Used Car Financing Opportunity Expands

Demand for dealers driven by surplus of off-lease cars and consumers with good credit scores

An explosion of wide scale leasing options earlier in the decade was a boon for consumers with good credit scores who were not interested in purchasing outright due to the flexibility and affordable low monthly payments that were presented by leases. More than three years later, there is an excess of off-lease vehicles turning up at used car lots and dealerships. This means a wealth of opportunity to sell and finance used cars.

Traditionally, lenders participating in the used vehicle market had restricted their financing to late-model and low-mileage vehicles, despite the fact that 42 percent of used vehicles sold are more than three years old.[1] However, today’s vehicles are lasting longer and the stigma of driving a used vehicle has greatly diminished from the perspective of the consumer.

Used car buyers saved nearly $15,000 on average if they purchased a three-year-old used vehicle in 2018[2], instead of a new one. As a result of all these events, new vehicles sales have actually been on the decline.

Historically, used vehicle financing posed too much collateral risk in the eyes of auto dealers, in part because lenders have limited insight into the vehicle condition and loan performance on these older vehicles. Furthermore, some lenders lack the time and resources to commit to building custom models and scorecards that accurately predict consumers’ ability to pay.

But things have changed. The increased supply of late model vehicles available makes it easier for lenders to expand their used vehicle finance offerings while still managing their collateral risk exposure.

The trend is especially noteworthy among consumers with prime and higher credit scores (above 660). A recent study by TransUnion found that, contrary to popular belief, prime and above consumers are making up the majority of used vehicle finance transactions. From 2016 to 2018, these lower-risk consumers generated 56 percent of used vehicle loans. Over the past five years, used vehicle sales have accelerated from 1.3 percent year-over-year growth in 2014 to 3.1 percent in 2018. Meanwhile, new vehicle sales have slowed across all risk tiers, falling to scant 0.6 percent year-over-year growth in 2018, down from 5.9 percent in 2014.[3]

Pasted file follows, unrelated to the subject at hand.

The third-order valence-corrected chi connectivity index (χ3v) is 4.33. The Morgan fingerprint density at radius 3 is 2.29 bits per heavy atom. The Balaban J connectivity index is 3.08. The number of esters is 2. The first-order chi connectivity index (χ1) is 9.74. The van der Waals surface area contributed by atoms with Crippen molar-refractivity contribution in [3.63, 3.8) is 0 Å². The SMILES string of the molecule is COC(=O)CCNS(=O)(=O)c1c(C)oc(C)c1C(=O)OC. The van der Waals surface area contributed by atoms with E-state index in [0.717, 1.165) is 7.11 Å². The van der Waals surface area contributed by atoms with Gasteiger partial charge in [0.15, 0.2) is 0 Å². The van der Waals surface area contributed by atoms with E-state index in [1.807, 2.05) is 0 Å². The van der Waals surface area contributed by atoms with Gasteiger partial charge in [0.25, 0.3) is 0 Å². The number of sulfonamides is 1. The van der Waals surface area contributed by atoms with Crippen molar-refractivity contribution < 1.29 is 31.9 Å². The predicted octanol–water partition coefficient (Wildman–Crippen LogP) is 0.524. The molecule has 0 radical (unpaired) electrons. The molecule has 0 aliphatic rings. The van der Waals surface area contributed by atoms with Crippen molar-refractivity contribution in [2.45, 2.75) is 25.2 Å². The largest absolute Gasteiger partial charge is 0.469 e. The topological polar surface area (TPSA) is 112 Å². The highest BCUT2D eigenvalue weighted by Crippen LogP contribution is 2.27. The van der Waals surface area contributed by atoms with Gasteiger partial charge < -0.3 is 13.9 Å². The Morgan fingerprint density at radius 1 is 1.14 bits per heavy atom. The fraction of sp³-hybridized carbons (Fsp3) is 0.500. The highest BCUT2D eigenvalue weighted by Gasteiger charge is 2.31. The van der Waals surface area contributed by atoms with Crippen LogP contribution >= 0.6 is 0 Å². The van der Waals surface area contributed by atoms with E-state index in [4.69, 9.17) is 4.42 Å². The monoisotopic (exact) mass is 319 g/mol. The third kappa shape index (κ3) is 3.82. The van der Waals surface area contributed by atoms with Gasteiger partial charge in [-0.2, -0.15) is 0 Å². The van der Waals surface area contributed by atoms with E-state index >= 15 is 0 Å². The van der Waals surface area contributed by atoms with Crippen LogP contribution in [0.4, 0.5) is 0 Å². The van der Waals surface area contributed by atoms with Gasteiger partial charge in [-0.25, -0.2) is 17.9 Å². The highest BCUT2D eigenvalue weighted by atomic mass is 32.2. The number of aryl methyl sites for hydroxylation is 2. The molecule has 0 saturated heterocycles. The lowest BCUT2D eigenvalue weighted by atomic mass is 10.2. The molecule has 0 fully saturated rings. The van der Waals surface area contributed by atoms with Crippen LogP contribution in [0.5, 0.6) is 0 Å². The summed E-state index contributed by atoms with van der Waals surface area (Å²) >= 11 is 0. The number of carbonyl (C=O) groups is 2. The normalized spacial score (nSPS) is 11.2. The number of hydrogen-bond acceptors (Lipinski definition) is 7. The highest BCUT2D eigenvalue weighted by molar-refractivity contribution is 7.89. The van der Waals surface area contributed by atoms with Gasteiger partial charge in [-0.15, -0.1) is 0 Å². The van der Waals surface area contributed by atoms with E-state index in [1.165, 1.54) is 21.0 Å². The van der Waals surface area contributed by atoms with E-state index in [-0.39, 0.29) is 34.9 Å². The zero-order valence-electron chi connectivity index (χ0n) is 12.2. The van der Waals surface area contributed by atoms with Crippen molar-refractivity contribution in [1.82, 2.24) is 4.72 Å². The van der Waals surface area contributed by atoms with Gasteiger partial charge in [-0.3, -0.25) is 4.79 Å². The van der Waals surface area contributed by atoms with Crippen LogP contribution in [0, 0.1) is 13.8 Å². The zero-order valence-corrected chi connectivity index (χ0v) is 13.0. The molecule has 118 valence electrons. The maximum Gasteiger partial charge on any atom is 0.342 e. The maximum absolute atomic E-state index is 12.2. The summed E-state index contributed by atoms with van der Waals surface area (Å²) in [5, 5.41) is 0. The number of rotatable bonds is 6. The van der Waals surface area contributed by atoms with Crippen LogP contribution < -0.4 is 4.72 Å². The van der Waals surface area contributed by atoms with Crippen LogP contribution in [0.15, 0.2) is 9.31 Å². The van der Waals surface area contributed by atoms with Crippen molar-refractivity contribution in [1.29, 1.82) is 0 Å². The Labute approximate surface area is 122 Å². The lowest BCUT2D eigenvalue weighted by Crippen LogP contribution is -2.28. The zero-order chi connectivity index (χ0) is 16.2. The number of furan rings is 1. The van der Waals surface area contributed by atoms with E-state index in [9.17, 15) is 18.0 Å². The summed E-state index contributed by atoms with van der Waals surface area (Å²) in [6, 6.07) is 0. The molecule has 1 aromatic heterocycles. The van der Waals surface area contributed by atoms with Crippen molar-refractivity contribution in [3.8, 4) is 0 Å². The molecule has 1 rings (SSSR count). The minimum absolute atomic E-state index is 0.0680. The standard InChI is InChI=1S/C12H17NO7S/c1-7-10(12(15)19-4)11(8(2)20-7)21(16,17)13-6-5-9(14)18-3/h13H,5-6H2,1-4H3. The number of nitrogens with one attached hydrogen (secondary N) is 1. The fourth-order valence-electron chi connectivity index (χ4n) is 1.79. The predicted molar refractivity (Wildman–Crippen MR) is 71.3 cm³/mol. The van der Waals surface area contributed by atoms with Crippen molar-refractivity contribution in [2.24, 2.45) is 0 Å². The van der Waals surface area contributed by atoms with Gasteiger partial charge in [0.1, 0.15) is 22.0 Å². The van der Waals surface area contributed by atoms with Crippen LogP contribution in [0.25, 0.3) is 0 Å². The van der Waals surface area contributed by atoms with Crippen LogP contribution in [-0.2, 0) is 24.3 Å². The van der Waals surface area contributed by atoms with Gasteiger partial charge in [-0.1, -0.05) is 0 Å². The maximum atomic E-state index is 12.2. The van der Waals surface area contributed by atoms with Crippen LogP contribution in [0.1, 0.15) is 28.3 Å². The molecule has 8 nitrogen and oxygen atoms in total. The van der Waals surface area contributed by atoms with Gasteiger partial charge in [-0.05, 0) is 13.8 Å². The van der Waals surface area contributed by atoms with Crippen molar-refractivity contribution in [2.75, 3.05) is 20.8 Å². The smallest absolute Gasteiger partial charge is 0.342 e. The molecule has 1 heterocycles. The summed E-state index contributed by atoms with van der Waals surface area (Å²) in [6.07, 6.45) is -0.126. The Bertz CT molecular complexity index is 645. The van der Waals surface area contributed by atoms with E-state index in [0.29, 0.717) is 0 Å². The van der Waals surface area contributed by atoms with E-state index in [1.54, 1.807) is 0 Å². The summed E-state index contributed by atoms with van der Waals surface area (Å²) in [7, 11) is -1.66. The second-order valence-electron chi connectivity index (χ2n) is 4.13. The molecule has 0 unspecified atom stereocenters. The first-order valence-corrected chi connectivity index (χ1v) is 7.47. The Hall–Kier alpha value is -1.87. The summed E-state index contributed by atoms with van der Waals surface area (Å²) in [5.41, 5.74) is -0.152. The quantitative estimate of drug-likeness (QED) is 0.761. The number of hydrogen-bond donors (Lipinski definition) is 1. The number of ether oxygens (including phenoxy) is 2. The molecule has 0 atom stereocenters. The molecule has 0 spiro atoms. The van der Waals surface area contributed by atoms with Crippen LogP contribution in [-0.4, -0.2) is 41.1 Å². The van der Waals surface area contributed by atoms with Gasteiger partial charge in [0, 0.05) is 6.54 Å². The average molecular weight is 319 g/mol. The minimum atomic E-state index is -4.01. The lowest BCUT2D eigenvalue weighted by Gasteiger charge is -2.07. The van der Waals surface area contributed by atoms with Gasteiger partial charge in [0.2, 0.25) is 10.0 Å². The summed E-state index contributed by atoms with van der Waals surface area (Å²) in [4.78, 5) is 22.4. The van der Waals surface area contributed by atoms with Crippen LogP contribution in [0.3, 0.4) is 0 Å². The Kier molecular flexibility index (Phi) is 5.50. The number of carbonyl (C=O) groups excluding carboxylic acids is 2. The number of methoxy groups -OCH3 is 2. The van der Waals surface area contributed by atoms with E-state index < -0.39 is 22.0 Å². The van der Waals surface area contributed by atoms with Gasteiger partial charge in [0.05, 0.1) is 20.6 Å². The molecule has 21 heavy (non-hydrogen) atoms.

Lenders focusing loans on these low-risk consumers have good reason to offer financing in the used car arena. For prime and above consumers, the vast majority of used car loans were used to finance late model, off-lease vehicles that are less than four years old. The number of such vehicles grew to 3.4 million in 2018 from 2.0 million in 2014.[4] This trend has helped spur demand among consumers, as the average age of a used vehicle at purchase has declined from 4.6 years in 2014 to 4.1 years in 2017.[5]

Captive and independent lenders are not the only types of institutions that offer used vehicle financing; banks and credit unions have also become active in this segment, offering terrific rates to consumers who can choose to finance over any timespan, from three to seven years, making their payment almost any size they desire.

The auto dealer market has shifted its focus to used vehicles, creating lower barriers to entry for finance companies. Today, used vehicle financing is a larger and faster growing segment of the market than new vehicle financing. The influx of off-lease vehicles is driving more supply of, and demand for, used vehicle financing.

[1] Source: TransUnion’s Used Vehicle study
[2] Source: 2018 NADATA Midyear report
[3] Source: Edmunds Used Car Report 2018
[4] Source: Edmunds Used Car Report 2018
[5] Source: Edmunds Used Car Report 2018